African Farmers To Become Net Rice Exporters
By Abdallah el-Kurebe
The Executive Director of the African Agricultural Technology Foundation (AATF), Dr. Denis Kyetere has disclosed that his Foundation and its partners would soon develop and disseminate a Nitrogen-Use Efficient, Water-Use Efficient and Salt Tolerant Rice (NEWEST) for food sufficiency in Sub-Saharan Africa.
Kyetere who made this known at the NEWEST Rice Project Annual Review and Planning Meeting held at International Institute of Tropical Agriculture (IITA), Ibadan also said that the goal of the project was to develop, disseminate farmer preferred, locally adapted rice varieties with enhanced nitrogen, water use efficiency and salt tolerance.
Noting that the move would lead to food sufficiency, he added that food self-sufficiency in rice would redirect limited foreign exchange used to import rice. “There will be improved rice yields resulting in enhanced household food security and production of marketable crop surplus. Also abandoned croplands will be reclaimed reducing land shortages; an additional 1.3million tons of rice will be produced in Africa each year as well as reduce the current deficit by 10 per cent,” Kyetere said.
The Executive Director of National Cereal Research Institute (NCRI), Dr. Samuel Agboire, represented by the Director of Information and Documentation Department of NCRI, Dr. Mohammed Ishaiq emphasized that rice demand exceeded production in most Sub-Saharan Africa, adding that insufficient rice production affected well-being of over 20 million smallholder farmers who depended on rice as a staple.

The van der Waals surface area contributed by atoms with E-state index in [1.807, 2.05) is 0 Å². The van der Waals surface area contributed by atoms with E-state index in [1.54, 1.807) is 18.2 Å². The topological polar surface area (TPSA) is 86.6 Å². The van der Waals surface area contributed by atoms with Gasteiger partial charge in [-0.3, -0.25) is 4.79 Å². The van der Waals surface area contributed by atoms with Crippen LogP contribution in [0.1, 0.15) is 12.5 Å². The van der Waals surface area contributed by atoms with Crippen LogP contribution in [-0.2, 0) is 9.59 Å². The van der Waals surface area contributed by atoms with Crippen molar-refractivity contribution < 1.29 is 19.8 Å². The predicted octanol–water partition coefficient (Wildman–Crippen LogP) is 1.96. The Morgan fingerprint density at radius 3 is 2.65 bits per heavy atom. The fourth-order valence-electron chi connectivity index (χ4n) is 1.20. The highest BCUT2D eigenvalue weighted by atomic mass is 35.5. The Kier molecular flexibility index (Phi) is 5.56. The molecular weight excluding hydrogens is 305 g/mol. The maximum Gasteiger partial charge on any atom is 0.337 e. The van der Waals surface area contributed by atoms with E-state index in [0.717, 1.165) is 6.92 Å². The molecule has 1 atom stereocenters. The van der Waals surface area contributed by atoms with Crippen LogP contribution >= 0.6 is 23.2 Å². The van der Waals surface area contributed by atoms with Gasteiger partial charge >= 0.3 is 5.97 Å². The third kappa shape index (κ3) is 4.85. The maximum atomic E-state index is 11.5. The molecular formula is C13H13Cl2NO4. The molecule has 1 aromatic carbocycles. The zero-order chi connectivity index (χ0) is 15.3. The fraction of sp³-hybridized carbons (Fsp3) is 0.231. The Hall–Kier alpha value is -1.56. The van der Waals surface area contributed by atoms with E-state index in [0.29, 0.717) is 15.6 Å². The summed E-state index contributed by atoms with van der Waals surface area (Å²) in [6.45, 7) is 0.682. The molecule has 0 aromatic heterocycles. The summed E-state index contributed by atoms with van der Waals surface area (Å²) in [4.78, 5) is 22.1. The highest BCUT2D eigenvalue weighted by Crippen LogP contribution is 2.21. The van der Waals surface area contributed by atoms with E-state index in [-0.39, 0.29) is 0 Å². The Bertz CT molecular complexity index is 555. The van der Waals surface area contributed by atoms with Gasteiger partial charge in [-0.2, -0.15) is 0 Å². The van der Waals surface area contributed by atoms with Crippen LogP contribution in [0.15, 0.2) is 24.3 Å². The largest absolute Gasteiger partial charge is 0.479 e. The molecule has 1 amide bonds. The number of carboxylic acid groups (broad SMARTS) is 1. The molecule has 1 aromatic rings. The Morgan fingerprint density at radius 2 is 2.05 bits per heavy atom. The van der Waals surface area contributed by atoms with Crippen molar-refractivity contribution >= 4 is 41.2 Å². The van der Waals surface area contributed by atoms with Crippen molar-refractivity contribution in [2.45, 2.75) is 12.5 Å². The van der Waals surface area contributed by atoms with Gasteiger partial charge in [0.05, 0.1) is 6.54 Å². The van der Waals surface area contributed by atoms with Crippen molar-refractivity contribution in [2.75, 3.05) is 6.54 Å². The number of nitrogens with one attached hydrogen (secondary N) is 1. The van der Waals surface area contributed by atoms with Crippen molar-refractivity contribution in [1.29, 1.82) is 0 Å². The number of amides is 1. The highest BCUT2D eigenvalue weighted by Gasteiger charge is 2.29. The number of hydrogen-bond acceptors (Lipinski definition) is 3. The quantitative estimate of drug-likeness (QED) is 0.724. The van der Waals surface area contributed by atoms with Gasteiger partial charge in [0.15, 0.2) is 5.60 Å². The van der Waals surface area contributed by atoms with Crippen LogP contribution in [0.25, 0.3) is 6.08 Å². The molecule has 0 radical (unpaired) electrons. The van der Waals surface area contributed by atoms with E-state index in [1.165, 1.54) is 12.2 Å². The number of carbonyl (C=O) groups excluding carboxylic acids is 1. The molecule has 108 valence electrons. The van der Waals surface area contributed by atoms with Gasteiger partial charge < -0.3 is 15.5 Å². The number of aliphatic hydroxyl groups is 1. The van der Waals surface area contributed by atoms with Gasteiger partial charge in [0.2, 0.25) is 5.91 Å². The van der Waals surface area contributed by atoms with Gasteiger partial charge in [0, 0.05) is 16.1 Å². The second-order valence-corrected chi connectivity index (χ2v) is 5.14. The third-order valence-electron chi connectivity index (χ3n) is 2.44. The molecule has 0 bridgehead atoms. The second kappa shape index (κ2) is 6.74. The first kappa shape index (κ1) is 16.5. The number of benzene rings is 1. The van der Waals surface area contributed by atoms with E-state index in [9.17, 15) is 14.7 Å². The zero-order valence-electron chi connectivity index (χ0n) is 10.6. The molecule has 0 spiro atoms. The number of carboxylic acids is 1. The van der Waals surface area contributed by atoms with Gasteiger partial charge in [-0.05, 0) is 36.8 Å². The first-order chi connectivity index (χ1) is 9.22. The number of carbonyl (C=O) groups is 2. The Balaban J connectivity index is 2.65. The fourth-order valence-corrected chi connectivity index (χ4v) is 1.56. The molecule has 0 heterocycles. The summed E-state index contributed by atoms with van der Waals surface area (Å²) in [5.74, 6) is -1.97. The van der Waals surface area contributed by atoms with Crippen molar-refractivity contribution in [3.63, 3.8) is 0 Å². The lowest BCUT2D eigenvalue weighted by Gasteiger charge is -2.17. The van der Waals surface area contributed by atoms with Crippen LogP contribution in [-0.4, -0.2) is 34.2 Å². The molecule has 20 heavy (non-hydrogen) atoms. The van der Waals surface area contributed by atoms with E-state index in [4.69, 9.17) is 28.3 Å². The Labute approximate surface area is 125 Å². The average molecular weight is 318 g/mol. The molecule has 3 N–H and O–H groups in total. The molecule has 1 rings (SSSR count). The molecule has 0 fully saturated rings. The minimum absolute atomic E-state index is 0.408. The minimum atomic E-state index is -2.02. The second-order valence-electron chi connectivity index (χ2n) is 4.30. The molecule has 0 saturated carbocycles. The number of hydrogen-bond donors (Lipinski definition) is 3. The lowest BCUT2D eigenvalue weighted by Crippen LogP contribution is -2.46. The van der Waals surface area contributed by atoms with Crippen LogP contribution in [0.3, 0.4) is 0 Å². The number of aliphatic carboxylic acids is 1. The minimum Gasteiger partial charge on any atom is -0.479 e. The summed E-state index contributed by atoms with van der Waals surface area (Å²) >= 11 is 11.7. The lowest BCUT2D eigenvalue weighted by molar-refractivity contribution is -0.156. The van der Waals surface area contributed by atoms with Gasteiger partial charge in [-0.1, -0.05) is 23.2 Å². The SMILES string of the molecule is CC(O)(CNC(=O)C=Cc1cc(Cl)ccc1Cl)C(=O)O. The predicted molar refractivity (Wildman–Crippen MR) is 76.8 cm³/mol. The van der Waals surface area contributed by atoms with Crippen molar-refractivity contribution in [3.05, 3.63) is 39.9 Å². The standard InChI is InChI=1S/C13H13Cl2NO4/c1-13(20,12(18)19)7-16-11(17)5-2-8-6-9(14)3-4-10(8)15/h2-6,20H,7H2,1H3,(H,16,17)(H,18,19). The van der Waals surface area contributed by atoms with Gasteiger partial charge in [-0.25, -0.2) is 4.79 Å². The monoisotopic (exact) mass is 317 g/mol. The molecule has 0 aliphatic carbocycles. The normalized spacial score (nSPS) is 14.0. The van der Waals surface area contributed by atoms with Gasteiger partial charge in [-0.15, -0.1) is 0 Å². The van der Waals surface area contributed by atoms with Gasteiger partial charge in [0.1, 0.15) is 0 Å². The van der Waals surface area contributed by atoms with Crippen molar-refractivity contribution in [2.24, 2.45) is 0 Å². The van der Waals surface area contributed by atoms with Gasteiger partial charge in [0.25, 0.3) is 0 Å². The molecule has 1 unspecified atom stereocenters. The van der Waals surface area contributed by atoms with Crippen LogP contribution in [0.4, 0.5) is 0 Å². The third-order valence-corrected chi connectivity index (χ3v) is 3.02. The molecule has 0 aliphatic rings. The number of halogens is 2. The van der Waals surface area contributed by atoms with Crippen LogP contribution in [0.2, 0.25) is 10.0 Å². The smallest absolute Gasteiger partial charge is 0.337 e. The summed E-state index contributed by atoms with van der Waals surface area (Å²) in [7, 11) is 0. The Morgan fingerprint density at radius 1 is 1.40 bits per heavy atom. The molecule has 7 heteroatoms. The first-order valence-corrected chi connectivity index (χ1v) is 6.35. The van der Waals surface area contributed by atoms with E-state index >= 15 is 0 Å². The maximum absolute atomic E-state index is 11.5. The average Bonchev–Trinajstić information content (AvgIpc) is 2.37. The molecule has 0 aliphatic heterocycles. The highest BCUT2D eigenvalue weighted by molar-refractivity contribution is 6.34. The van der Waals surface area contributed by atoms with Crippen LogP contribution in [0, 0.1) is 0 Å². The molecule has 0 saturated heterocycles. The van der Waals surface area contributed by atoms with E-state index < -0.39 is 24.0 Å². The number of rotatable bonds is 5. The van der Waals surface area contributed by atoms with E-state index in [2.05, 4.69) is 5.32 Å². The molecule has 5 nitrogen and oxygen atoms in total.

“The sub-Saharan African (SSA) countries are spending more than US$5billion annually on rice imports; rice production deficit along with large outflow of foreign exchange presents great development challenge to governments in SSA. Low yields experienced by farmers are responsible for rice imports in SSA where over 40 per cent of the rice consumed is imported. Also nitrogen deficiency has been cited as a major constraint to rice production; nitrogen is difficult to maintain when applied in lowland areas due to floods,” he said.
The project manager, Dr Kayode Sanni said that the project started in 2008 and that the essence was to have excess rice production and reduce its importation by or before 2020.
“Improving the nitrogen use efficiency of rice is one means of achieving this goal. With the utilization and application of water use efficient component, the rice will require less water and this will offer an appreciable coping mechanism against drought,” he said noting that the project was funded by the United States Agency for International Development (USAID).
The team of scientists working on the development of this variety are from AATF; National Cereal Research Institute, NCRI, Badegi, Nigeria; Crop Research Institute, CRI, Kumasi, Ghana; National Research Organisation, NARO, Uganda; Arcadia Biosciences, USA and International Centre for Tropical Agriculture, CIAT, Colombia.